Story Corps
A USGS Hydrologist measures groundwater levels in a 'monitoring well.'
photo credit: United States Geological Survey
Petaluma officials braced for a flood of criticism Monday as city leaders inched closer to charging those drawing from wells for groundwater. 
Groundwater supplies, at least as far as anyone knows, are in good shape, officials were told. That's the good news. 
But the state law establishing… 'groundwater sustainability agencies' or GSAs….requires them to measure, track and monitor conditions. That’s a work-order locally estimated to cost one point one million dollars annually. Coming up with that kind of cash had officials pondering options.
Councilman Mike Healy, who also serves on the GSA's board, noted a significant omission.
"It probably didn't escape anyone's notice that there were no numbers associated with the presentation tonight. The reason for that is the rate consultants are in a little bit of a shock about how high the numbers could be for Petaluma Valley GSA."
Because more people rely on wells in the adjoining Santa Rosa Plain area, the pain is spread more widely.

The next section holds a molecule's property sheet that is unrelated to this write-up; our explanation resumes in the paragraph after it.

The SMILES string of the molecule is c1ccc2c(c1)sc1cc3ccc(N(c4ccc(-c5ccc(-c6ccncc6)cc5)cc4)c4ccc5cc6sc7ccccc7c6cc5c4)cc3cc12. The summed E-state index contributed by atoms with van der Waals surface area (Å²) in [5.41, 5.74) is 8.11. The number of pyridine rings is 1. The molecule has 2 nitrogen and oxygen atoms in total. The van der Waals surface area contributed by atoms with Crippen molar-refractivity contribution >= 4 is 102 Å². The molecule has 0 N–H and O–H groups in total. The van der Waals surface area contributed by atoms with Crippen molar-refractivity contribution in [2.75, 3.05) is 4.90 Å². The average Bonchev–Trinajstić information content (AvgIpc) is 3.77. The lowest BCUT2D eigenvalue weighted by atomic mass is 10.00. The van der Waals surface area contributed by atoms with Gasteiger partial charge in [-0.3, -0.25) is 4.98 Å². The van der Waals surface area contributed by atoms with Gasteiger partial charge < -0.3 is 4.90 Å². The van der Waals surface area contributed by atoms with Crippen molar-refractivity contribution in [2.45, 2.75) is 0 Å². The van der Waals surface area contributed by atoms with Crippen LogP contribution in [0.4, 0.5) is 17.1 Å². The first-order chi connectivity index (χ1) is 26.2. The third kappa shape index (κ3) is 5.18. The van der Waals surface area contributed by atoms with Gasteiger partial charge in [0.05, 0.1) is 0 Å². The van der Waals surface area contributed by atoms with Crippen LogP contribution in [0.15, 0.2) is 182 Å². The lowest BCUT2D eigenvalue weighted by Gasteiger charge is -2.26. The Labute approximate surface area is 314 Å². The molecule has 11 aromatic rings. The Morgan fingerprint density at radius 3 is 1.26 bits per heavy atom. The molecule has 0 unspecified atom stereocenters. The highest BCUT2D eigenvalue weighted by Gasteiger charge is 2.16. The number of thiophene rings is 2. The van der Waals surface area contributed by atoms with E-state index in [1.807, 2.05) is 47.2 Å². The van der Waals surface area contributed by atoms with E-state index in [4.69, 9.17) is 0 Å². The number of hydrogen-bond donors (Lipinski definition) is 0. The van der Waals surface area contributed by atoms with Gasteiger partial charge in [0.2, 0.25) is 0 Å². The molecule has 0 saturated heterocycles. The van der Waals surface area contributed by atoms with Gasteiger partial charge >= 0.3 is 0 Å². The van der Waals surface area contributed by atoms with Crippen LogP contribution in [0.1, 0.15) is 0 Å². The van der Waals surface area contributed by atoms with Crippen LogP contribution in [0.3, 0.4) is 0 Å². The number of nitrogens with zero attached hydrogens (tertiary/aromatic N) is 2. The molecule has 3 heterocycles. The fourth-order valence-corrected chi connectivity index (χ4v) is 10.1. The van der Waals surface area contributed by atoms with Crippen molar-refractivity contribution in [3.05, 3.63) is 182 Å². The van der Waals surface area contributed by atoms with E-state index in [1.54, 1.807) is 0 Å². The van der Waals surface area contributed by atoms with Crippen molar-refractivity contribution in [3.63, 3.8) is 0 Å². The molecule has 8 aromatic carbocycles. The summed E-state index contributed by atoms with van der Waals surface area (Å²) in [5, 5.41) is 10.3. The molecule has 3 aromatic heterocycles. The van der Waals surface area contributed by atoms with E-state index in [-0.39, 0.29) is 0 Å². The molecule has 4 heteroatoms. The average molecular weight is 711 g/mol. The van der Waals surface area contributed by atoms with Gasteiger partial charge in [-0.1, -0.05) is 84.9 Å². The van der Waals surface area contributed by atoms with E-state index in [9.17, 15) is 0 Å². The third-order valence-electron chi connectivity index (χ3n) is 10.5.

SonomaWater's Ann Dubay estimated typical rural residents there would pay $10 a year, while one with a 10-acre vineyard might pay $100 a year.
Healy said there's a big difference in the Petaluma area. "We have many fewer wells, so the expense has to be spread over a much lower number of wells."
Healy added that locals may oppose new fees without glaring benefits. "It's really all additional wells and monitoring and filling in data gaps and report writing. Things like that.So that's a very difficult sell, I think, for the public, in terms of why you should be paying money for that kind of work, as opposed to something that is physically improving the aquifer."
Mayor Teresa Barrett questioned if the process had lost sight of its origin--not over-drawing from aquifers.
"I find it a little difficult to figure out how we are incentivizing pumpers not to use more water, because they're not metered, or many of them are not metered, I don't see where the incentive is to use less." A final decision isn't expected before May.
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